China has continued to be the largest tourist source market for the U.S., with an estimated $33 billion in total spending in 2016. However, it is not clear to what extent corruption, money laundering, and other illicit practices influence the flows of capital out of China that are often categorized as “tourist spending,” but the relationship is undeniably strong. Without knowing the full extent of how much authentic tourist spending constitutes the total value of revenue derived from Chinese tourists, it’s challenging to forecast the growth of Chinese tourism to the U.S.
Anna Wong, a senior economist at the Federal Reserve, was quoted in late June saying that Chinese tourism may be vastly overestimated. According to Wong, much of what classifies as Chinese “tourist spending” is in fact asset investment. As such, hospitality, travel, and other tourism-related firms banking on the large volume of Chinese tourist spending, estimated at $215 billion, might be much riskier than the numbers imply.
Much of the luxury spending abroad by Chinese tourists is in fact nothing more than money laundering
Much of the asset investment done by Chinese “tourists,” whether it is the purchase of real estate or annuities, is done in the form of a “cover-up jewelry transaction.” As a result, much of the luxury spending by Chinese tourists in the U.S. is, in fact, nothing more than money laundering.
Wong notes that much of what is actually intended for asset investment abroad is concealed as tourist spending to circumvent Beijing’s capital controls. Since the ascent of Xi Jinping to power in 2012, the central government of China has made anti-corruption and outbound capital control top priorities.
The reasons for the crackdown on corruption in China are multifaceted, but fundamentally it comes down to economic concerns about wealth drain and the moral and legitimacy crisis that corruption represents to the Chinese government. Many wealthy Chinese consumers have attempted to funnel capital outside of mainland China to safeguard ill-gotten wealth from Beijing’s oversight.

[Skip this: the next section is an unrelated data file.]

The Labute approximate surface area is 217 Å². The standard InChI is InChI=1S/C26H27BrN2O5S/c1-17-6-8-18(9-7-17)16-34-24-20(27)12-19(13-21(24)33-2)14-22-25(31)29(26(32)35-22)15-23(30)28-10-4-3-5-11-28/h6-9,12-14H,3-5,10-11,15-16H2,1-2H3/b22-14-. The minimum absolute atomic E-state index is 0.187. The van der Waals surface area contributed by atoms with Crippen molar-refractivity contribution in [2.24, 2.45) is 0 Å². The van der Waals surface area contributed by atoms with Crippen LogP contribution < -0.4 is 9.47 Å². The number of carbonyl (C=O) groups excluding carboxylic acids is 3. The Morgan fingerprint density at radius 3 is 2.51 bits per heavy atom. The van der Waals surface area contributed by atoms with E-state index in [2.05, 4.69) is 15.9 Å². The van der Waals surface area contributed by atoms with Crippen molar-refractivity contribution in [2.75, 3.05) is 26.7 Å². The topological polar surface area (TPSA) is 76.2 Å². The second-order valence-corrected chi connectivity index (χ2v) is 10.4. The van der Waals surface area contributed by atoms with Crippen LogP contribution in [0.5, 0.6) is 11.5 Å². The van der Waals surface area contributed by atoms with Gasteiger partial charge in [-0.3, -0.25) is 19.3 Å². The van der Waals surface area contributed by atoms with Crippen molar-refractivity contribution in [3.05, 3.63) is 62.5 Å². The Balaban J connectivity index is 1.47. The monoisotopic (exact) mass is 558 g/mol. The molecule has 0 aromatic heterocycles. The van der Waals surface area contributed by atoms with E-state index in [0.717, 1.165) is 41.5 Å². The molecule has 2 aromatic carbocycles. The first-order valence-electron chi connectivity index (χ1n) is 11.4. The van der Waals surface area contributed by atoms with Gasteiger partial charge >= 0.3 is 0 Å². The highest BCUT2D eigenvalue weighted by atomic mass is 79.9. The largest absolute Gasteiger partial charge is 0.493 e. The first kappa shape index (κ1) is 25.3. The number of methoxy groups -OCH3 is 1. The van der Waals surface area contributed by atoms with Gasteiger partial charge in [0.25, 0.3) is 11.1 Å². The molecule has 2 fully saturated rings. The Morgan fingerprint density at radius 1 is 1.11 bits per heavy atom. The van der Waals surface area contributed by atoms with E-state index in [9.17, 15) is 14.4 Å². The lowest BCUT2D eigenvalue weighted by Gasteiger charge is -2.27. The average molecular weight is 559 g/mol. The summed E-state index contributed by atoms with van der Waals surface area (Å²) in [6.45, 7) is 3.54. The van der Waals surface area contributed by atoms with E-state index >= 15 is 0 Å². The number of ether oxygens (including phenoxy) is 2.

Chinese tourist spending in the U.S. may be vastly overestimated
Wong’s comments should raise red flags for those depending on Chinese tourist dollars. One obvious reason is that Chinese tourist spending in the U.S. may be vastly overestimated, meaning that it will be more challenging to make financial and business forecasts based on potential revenue from Chinese tourism.
However, arguably just as troubling is the potential for sharp drops in revenue as Beijing continues its campaign to curb such activity. Capital controls and oversight may not directly target real tourist spending, but future new capital outflow restrictions may by extension limit or discourage Chinese tourist spending, meaning that such spending could drop dramatically in a very short time frame.
These capital outflows via overseas investments have even landed some of the most prominent Chinese firms in hot water. Anbang, Fosun, Wanda Group, and HNA have all come under scrutiny for overseas investment behavior and all of which are involved in the hospitality or tourism industries at home or abroad. These concerns about increased government scrutiny of foreign investment may be in part why HNA has recently announced a domestic investment of $7.5 billion into a new travel app called “HiApp.”
Already this year, Chinese State Administration of Foreign Exchange issued new guidelines mandating that Chinese banks must report transactions abroad exceeding US$147 (1000 RMB). Now even smaller purchases abroad made with illicitly acquired money could be subject to scrutiny, indicating that luxury spending abroad by Chinese tourists will see an impact.
In his speech at the National Congress of Communist Party of China, which is held every five years, Xi vowed to step up his battle against corruption. The continued commitment to anti-corruption has been accompanied by the establishment of a new, stronger corruption watchdog agency, called the Supervisory Commission, that will integrate the already existing Central Commission for Discipline Inspection (CCDI).
Chinese “tourist spending” will be under increased scrutiny
In short, Xi’s anti-corruption drive that began three years shows no signs of slowing down, which means that the kind of “corruption” or illicit capital outflows that make up much of Chinese “tourist spending” will be under increased scrutiny.